Jackie Walker, the former vice-chair of the hard-left Momentum group, who is currently suspended from the Labour Party, has had her case referred to the party's National Consitutional Committee (NCC).
The Kent-based activist, a leading ally of party leader Jeremy Corbyn, was suspended by Labour last September following comments she made about Holocaust Memorial Day.
At a meeting of Labour's NEC in central London today it was decided to push the hearing up to the party's NCC.
A decision could have been reached at today's meeting to throw the case out - but the allegations were deemed serious enough to proceed with further steps.
At last year's Labour conference in Liverpool, during a Jewish Labour Movement training session on tackling antisemitism, Ms Walker said Holocaust Memorial Day should remember genocides other than the Shoah.
She was told that the annual memorial did recognise other episodes of mass murder, but Ms Walker went on to claim she had not seen a definition of Jew-hate which she could “work with”.
At the same event Ms Walker questioned why Jewish schools needed particular security to protect themselves from possible attack.
Ms Walker had later claimed footage from the training session was leaked “with malicious intent” and repeatedly denied she was antisemitic.
She was subsequently stripped of her position as Momentum vice-chair.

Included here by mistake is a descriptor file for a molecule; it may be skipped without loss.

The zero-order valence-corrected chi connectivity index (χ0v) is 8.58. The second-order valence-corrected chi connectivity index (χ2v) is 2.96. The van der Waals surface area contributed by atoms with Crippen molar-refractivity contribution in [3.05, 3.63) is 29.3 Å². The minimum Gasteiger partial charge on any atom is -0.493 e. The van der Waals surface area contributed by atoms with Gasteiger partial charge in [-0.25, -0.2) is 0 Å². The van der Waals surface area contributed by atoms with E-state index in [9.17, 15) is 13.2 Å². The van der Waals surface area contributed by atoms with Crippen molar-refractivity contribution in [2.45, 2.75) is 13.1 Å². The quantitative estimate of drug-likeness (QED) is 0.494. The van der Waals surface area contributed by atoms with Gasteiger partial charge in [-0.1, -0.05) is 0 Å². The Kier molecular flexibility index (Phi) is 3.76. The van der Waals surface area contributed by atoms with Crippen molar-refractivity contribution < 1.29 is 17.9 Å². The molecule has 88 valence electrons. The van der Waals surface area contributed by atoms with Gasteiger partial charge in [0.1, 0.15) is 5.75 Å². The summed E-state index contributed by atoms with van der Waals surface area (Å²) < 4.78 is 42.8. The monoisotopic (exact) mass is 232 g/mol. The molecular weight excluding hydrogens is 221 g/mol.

Ms Walker had previously been suspended from the party after she wrote about Jewish people as “financiers of the sugar and slave trade”, but was then reinstated.
Marc Wadsworth, the Labour activist who was suspended from the party after he grabbed headlines for heckling a Jewish Labour MP at an antisemitism event, has alsp had his hearing referred to the NCC.
Momentum supporter Mr Wadsworth left Labour’s Stoke-on-Trent MP Ruth Smeeth in tears after accusing her of working “hand in hand” with the Daily Telegraph to damage Mr Corbyn last June.
Ms Smeeth said he had targeted her with “vile conspiracy theories about Jewish people”.
Labour’s NEC decided today to send Mr Wadsworth's case to the 11-member NCC – which has the power to expel individuals from the party.
Jeremy Newmark, Jewish Labour Movement chair, said: "These reported decisions appear to be a step in the right direction and could be a critical move towards the party beginning to turn a corner on this issue. However there is still a long way to go.
"Some of the cases referred to the NCC today date back over a year and should have been concluded a long time ago. Other cases previously referred by the NEC remain unheard by the NCC for many months.
"Meanwhile key promised changes to party rules and processes and the implementation of many of the recommendations from the Royall and Chakrabarti reports remain ‘under discussion’.
"The rhetoric of 'zero tolerance' needs to be matched with swift, firm and decisive action against antisemitism.”